Thinking back to what was happening a year ago today feels like trying to remember an entire decade—so much has happened and changed in just the last twelve months.
But that's exactly what Santa Fe Mayor Alan Webber asked city residents to do Thursday night in his annual State of the City address, livestreamed on the City of Santa Fe Youtube Channel.
The mayor's address favorably portrayed Santa Fe as a city ahead of the curve with its COVID-19 response as well as non-COVID issues such as sustainability, but glossed over challenges and issues that became contentious in the last year.
After thanking community members and the governing body for their work against COVID-19, Webber started the evening with a firm reminder that the pandemic is not yet behind the city.
"Now with COVID-19 spiking again—and alarmingly so—I'm calling on all of us to re-dedicate ourselves to stopping the spread of this terrible virus," said Webber. "We must all have the discipline to wear face masks, use hand sanitizers, and practice social distancing. Each of us has the responsibility to keep all of us safe."
It's a timely admonishment: New Mexico reported 426 new COVID-19 cases on Wednesday, making it the second highest day of new cases since July 27. Santa Fe had 31 of those cases.
COVID-19 was also the star of Webber's list of accomplishments, in which he emphasized Santa Fe's swift and effective response to the virus in early March as well as the efforts the city has taken since then. These include: the emergency shelter the city set up at the Midtown campus; the moratorium on COVID-related evictions the city instituted more than a week before the New Mexico Supreme Court also issued an eviction pause, and the city's mandatory mask ordinance.
Since the beginning of the pandemic, said the mayor, the city has distributed 100,000 free face masks and 4,000 bottles of hand sanitizer, while also tripling the number of meals being distributed to seniors. The city supported Santa Fe Public Schools by providing free WiFi at libraries and schools and distributing 8,500 educational kits to children.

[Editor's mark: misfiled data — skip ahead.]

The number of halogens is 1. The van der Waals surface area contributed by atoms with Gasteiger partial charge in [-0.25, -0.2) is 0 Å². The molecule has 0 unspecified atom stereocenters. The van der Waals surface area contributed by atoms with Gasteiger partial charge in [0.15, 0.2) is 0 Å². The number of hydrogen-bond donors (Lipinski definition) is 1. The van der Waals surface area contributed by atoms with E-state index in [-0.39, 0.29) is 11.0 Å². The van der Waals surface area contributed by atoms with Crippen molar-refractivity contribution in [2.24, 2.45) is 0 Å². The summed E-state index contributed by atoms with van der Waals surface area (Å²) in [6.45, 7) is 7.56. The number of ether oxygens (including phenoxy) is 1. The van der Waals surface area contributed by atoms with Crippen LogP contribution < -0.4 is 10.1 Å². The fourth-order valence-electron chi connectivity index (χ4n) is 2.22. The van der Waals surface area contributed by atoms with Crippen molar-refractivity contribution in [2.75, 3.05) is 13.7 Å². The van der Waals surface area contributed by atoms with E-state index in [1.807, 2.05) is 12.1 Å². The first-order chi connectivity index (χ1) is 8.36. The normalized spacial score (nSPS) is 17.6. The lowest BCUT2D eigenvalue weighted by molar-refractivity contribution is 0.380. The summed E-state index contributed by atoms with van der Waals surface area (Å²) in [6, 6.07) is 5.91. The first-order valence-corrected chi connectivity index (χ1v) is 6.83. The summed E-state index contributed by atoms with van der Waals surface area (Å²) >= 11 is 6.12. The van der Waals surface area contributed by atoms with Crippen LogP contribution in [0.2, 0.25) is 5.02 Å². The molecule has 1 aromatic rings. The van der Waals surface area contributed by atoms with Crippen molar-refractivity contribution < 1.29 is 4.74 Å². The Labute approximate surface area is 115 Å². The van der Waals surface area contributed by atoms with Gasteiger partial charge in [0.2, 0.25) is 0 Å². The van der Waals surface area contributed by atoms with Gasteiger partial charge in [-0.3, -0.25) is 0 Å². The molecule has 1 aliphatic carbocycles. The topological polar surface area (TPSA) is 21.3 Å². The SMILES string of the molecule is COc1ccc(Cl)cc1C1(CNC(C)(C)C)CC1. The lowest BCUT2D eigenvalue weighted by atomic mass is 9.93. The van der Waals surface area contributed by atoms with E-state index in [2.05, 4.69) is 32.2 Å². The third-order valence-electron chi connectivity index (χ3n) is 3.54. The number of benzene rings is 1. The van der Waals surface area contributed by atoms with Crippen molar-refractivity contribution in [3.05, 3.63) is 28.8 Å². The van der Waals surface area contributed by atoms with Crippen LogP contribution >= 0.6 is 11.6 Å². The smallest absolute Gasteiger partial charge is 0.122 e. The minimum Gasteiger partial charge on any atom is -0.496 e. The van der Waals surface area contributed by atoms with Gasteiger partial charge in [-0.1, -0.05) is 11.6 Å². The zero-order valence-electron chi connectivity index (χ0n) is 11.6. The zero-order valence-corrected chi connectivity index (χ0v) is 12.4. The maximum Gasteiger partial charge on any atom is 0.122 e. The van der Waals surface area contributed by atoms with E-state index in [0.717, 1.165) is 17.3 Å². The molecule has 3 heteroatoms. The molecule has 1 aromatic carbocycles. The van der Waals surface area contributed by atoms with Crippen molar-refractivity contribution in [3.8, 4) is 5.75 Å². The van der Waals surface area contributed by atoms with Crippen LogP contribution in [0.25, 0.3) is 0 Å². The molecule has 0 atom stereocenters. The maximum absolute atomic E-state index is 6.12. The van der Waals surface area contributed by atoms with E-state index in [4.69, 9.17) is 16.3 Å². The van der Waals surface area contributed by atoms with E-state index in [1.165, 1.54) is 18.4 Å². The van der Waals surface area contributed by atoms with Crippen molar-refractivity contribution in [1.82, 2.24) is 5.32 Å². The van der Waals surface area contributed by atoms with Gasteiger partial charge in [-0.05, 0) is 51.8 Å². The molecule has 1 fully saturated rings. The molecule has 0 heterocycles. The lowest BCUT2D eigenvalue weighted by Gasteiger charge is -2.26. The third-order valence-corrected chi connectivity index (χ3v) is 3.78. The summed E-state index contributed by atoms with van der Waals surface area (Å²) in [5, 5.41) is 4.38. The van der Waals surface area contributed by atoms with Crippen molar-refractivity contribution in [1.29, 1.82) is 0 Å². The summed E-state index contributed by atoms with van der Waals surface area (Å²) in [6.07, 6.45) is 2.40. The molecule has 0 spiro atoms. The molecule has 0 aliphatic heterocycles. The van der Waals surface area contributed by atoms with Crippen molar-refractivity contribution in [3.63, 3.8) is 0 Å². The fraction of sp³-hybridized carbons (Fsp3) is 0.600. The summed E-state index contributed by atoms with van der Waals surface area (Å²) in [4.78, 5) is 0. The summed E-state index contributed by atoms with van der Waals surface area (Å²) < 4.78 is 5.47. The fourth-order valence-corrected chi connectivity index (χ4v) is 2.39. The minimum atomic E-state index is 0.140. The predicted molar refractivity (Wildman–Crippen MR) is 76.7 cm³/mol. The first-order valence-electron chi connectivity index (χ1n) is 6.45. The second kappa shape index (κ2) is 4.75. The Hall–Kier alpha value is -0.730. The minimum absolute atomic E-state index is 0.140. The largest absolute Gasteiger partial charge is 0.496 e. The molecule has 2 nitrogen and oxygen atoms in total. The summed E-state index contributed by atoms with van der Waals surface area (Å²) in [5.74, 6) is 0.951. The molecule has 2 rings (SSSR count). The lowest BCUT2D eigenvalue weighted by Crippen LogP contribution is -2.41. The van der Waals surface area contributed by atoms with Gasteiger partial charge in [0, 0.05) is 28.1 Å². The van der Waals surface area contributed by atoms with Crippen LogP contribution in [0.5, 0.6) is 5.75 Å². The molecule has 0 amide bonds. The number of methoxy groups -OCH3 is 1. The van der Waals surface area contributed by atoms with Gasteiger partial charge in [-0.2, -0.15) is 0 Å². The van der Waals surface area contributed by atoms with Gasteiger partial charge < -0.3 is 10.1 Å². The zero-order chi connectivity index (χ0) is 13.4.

Webber also highlighted a $17.5 million COVID-relief grant awarded to the city by the Legislature in June's special session, which, he said, is more money than any other community in the state received.
Some other, non-COVID related accomplishments the mayor mentioned include the city's Green Building Code, which saved 17.7 million gallons of water this year—a 25% improvement from last year—and helped Santa Fe become the second city in the country to earn a Gold LEED certification.
Most importantly, city staff filled 2,533 potholes at an average of 26 a day and have "carefully relocated 47 prairie dogs to safe, new homes."
Yet, Webber failed to address controversies.
The city has hired 13 new police officers and major crimes have dropped by 25% since last year, he said. However he didn't talk about what the city has done to address a report that found that the Santa Fe Police Department mishandled its evidence room to the point that it lost key evidence in numerous cases, including several high profile murders.
A plan to reorganize city government into three main departments has also been highly contentious, drawing the greatest criticism from city employees themselves and the labor unions that represent them. Webber only passingly acknowledged this conflict by pledging, at the end of his speech, to listen more closely and offer more transparency to the city workers unions.
In June, the mayor intercepted planned protests over an obelisk in the center of the Santa Fe Plaza that, in part, glorifies Union soldiers' subjugation of local Native tribes. He made sweeping public promises to remove the monument. Since then, however, questions about the legal ownership of the monument have reportedly stalled the process and Webber's administration has not responded to inquiries about next steps. The administration also claimed it would surround the obelisk in a public art piece, which has not happened.
Webber addressed the issue vaguely, telling listeners, "Over the last few months I've been on a virtual listening and learning tour across Santa Fe, seeking advice on how we can best come together for community dialog around our statues and our monuments, our histories and our cultures."
“Those conversations will continue as an opportunity for learning and listening,” he continued, “and soon I will bring the City Council a proposal to guide us to a fair and collaborative process where all can participate and all can be heard.”